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Deadlock Provisions in Limited Liability Company Operating Agreements

Posted on August 17, 2020 in Firm News

If there is more than one member in a limited liability company, there is a potential for the members to reach a deadlock on deciding whether or not to take certain actions on behalf of the company. The dispute may lead to loss of time and productivity, expensive arbitration or litigation, and even result in judicial dissolution of the company when “it is not reasonably practicable to carry on the business of the company in conformity with the articles of organization or operating agreement.” See NRS 86.495(1). Therefore, members should always consider including effective deadlock-breaking mechanisms in their operating agreement.

One common approach is the use of a tie-breaker. If the members are deadlocked, the operating agreement will refer the issue at hand to a tie-breaker which may be an inside or external professional advisor, a mediator or arbitrator, or an industry expert. When using this approach, the members should carefully consider who will be the tie-breaker since the decision is removed from the parties most familiar with the company and its business and put in the hands of a third party. Ideally, the tie-breaker should be someone that has some history and familiarity with the business and industry.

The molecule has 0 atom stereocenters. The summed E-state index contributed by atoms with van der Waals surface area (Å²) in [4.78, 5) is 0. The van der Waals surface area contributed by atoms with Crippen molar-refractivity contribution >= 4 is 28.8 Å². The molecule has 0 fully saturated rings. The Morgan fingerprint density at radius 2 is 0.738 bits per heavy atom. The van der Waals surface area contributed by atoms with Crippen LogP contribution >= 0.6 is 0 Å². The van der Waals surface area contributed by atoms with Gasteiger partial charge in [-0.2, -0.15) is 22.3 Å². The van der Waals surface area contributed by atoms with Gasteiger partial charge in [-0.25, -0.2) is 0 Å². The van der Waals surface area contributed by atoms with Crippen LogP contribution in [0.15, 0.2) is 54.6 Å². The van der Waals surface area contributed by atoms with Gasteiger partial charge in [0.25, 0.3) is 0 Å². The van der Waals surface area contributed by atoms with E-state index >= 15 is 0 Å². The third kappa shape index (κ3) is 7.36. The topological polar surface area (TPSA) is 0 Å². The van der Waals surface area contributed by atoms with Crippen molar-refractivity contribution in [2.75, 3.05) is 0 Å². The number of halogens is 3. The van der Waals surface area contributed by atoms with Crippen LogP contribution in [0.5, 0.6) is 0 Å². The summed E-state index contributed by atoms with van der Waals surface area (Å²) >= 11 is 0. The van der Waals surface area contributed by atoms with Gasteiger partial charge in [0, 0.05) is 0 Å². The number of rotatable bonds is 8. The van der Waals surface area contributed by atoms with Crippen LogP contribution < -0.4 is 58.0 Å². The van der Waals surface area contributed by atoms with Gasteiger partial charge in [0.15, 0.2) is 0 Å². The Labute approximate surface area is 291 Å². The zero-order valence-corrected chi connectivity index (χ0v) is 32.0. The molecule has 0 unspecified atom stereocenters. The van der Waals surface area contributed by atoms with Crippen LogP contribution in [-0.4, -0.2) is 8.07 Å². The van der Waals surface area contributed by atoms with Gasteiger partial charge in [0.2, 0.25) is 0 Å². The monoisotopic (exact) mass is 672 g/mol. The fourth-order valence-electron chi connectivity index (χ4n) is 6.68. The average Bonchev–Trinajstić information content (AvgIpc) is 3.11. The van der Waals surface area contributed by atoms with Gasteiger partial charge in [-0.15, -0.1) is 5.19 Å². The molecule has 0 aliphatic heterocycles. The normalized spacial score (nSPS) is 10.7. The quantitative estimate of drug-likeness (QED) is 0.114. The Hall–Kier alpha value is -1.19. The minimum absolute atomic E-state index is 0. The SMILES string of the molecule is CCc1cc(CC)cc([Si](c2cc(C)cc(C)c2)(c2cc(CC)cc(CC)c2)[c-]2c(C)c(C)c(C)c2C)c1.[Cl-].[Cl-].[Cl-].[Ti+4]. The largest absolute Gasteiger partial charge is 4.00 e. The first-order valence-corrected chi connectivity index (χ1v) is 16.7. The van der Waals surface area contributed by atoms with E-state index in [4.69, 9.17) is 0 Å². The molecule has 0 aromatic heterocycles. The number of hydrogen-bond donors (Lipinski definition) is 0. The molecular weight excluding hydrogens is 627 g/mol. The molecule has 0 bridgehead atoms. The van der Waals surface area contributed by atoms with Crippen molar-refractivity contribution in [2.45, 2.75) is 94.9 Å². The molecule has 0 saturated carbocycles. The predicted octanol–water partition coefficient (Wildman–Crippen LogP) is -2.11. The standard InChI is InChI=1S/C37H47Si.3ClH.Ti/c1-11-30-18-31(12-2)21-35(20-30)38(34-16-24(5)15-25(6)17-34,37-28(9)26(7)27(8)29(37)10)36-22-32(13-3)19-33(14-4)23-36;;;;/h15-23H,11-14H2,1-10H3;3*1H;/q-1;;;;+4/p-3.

Another approach is the use of a buy-sell provision in the operating agreement providing that the disagreeing member must sell their interest in the company. There are typically two types of buy-sell provisions. The “appraisal” model requires a qualified third party to value the interest being purchased. The so-called “shotgun” model allows one member to make an offer to purchase another member’s interest at a set price and on specified terms. The offeree must then either accept the purchase offer or turn around and purchase the offeror’s interest at the same price and on the same terms.

Whenever there is a future possibility of a deadlock due to the composition of the members, the parties should include a carefully considered deadlock-breaking mechanism in the operating agreement in order to avoid the need for costly and distracting litigation or judicial dissolution.